A question that has lurked in the back of my mind for years is this -- when a universal recipient needs an organ transplant, can they take absolutely anyone's organ? Do we not reject organs, in other words, because we are universal recipients? You'd think so, wouldn't you? Blood, organs -- it all sounds the same to me.
I've never searched for the answer to this question -- but I will do so now -- live on the internets! (And yeah, sure, I could just ask my doctor but that's no fun. All answers must come from the digital internets or they don't count. Silly.)
Another, related question also lurks in my mind: if no one else can accept a universal recipient's blood except other universal recipients -- who can take anyone's blood, let us remember -- then does it make any sense for a universal recipient to donate blood?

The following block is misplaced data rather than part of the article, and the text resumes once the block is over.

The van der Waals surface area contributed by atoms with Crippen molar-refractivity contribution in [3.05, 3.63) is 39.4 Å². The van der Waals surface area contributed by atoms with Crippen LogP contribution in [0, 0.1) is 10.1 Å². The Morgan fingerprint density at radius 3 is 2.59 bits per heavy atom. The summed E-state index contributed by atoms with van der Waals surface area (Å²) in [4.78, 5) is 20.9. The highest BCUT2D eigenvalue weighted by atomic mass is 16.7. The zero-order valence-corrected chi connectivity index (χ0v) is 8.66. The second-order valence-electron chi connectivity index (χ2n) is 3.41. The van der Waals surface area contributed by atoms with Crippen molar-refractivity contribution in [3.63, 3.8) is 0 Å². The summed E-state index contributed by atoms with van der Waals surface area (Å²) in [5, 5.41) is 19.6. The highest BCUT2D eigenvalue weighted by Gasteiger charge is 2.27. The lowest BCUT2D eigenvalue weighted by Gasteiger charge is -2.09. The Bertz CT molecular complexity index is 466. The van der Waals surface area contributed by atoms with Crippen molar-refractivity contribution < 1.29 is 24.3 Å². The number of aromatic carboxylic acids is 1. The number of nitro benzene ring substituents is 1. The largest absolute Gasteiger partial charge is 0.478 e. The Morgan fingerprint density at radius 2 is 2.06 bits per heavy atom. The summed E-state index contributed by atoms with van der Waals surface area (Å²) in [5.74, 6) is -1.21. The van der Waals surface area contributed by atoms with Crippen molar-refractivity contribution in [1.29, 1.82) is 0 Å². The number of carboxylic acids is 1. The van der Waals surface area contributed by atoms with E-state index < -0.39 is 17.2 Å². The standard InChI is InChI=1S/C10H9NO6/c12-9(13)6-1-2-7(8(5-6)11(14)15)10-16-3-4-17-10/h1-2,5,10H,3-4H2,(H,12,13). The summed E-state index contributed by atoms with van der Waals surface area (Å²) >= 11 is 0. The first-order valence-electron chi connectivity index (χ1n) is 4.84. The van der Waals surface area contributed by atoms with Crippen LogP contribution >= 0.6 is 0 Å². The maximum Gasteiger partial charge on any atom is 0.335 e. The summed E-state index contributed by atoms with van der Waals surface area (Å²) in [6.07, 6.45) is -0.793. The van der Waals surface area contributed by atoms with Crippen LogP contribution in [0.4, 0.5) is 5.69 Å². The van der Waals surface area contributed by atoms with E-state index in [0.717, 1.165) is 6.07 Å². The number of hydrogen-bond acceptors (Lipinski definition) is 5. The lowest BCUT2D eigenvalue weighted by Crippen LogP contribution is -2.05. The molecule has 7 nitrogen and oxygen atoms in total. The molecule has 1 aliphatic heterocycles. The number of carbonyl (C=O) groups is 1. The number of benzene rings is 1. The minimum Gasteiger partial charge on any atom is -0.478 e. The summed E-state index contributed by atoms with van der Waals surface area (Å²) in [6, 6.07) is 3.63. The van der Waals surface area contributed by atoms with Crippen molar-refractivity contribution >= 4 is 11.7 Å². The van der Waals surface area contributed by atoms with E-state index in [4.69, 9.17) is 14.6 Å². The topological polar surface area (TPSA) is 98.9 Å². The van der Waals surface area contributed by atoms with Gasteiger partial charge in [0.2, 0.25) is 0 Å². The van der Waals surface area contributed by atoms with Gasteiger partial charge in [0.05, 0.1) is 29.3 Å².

I will now consult the Intertubes live, right before your eyes! Here we go . . . eenie, meenie, chili . . . no, no, wait . . . I know! I'll try the googley thing. Just a moment . . . okay! I found this comment on a transplant forum thread:
"So, an AB type recipient is very fortunate. He/she can receive a transplant from an "O", or an "A", or a "B" or an "AB", either plus or minus. But an "AB" can only DONATE to another "AB". "AB"s are only 3% of the population in the U.S."There you go. Peons ask and the Intertubes answer. So if this comment is accurate -- and of course it is; I found it on the internet, didn't I? -- the magic also works with organs. In summary, we AB-negatives (and ABs in general, according to that extended thread) are fairly useless in terms of blood or organ donations, but we are excellent recipients of both. Weird.